ThomasNet and Ariba Partner: A Minor Breakthrough in Network Cooperation (Part 3)

Click here to read Part 1 and Part 2 of this post.

In the final post in this series, we'll share our thoughts on the future of network cooperation and interoperability, focusing first and foremost on the core enabling characteristics and capabilities of supplier network models and technologies that we believe will thrive in the coming decade. The space -- and cyberspace -- that exists between companies is something that truly excites us, and we see it as an increasing focus for organizations across a range of activities from transactional enablement and connectivity to broader supplier, inventory and risk management.

We believe the supplier networks that ultimately thrive will include the following characteristics and capabilities:

  1. Many-to-many -- networks will need to support an environment where a single buyer or supplier can register one time and have their related information shared across the network (when permission is granted) with minimal or no additional involvement, other than highly specific, one-to-one information requests or clarifications. For example, a supplier would be able to upload a range of information (e.g., quality or materials traceability standards, certifications, documentation) and share this information with a range of buying customers or prospective customers. And this same supplier, in a many-to-many context, could also be a buyer on the network, requesting the same information (or related) of its own suppliers, rolling up this information as required. This example could have used transactional fields or data requirement information sharing instead, mind you (e.g., ID numbers, credit card acceptance information, business type, city, company name, aliases, contact person/type, addresses, banking information), for P2P enablement, or even transactional document exchanges of POs, invoices, etc. Aravo Assure is doing some fascinating work in the many-to-many space today on the supplier management side and we expect others to move in this direction too.
  2. Systems and network interoperability -- it's our belief that supplier networks that thrive will be interoperable and will encourage linking and connectivity by publishing APIs, taxonomies, etc. Moreover, interoperability will extend to pricing and revenue models that allow for peer connectivity without penalizing participants for using more than a single intermediary/hub. OB10, among other providers in the connectivity space for e-invoicing, has an embraced an open network model which makes "roaming" -- which is probably the best way to metaphorically describe it -- easier than approaches which have adopted a more closed model.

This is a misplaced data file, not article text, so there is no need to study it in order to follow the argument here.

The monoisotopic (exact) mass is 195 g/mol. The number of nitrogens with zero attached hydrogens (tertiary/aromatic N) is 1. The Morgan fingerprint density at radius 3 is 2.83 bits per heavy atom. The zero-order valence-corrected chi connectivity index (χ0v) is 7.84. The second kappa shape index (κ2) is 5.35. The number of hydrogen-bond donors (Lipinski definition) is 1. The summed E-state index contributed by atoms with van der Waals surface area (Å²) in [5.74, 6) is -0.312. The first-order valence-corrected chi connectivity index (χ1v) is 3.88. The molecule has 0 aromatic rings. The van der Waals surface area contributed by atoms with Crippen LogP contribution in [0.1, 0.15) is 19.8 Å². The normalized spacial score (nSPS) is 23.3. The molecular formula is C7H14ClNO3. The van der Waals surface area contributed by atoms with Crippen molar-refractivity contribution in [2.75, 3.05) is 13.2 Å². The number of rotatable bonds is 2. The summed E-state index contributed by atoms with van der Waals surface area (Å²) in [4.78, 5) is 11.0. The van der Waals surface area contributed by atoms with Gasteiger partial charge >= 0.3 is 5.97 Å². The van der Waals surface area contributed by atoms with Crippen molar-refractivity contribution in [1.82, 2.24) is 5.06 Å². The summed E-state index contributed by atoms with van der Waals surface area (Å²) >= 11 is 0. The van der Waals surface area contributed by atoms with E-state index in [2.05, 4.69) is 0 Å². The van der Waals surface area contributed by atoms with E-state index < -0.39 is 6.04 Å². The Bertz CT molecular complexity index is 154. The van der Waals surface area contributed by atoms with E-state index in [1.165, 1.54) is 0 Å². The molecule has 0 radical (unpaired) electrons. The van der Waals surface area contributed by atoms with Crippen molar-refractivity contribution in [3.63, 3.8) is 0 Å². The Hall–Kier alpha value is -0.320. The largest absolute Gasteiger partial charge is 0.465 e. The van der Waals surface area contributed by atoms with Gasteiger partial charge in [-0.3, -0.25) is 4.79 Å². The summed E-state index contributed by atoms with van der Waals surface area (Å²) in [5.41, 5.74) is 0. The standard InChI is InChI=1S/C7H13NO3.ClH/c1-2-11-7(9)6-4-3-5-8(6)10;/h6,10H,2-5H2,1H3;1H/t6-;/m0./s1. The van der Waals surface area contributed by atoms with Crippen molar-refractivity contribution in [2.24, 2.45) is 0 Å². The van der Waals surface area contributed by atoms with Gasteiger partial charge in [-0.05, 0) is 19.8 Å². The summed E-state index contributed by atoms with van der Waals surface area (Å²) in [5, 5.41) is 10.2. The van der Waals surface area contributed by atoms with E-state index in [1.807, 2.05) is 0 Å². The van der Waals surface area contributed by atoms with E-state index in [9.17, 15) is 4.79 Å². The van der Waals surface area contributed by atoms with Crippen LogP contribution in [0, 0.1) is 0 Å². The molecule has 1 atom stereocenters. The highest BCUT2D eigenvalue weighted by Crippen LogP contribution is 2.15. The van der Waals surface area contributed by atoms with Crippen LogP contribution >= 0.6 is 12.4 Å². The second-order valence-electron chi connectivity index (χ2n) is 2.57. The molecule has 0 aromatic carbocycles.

3. Platform-centric -- Networks that take a platform-centric approach will more easily enable the consumption of their data and information not only through client systems, but potentially other networks as well -- and even supplier systems where end use configuration or final purchasing is occurs. Platform-enabled models will also separate out functional capability from the user-experience by isolating the UI to the end use device or application (either through the network provider, via another network or through another third party). Truly platform-centric networks (e.g., TradeShift) will also allow for the ability of others to build capabilities (e.g., "apps") on top of their network for use and/or purchase by network participants. Another network platform provider to watch is Rearden (Deem).
  4. Socially integrated and enabled -- supplier networks of the future will increasingly tie in socially aware and socially networked capabilities for members. This might take the form of allowing spontaneous workgroups within a supplier network environment to form an collaborate for a specific mission (e.g., a shared supplier audit) or could involve mining network information from different member participants and third-parties, similar to what SAP has accomplished with Supplier InfoNet, to surface predictive analytics and insights based on the collective intelligence of the network.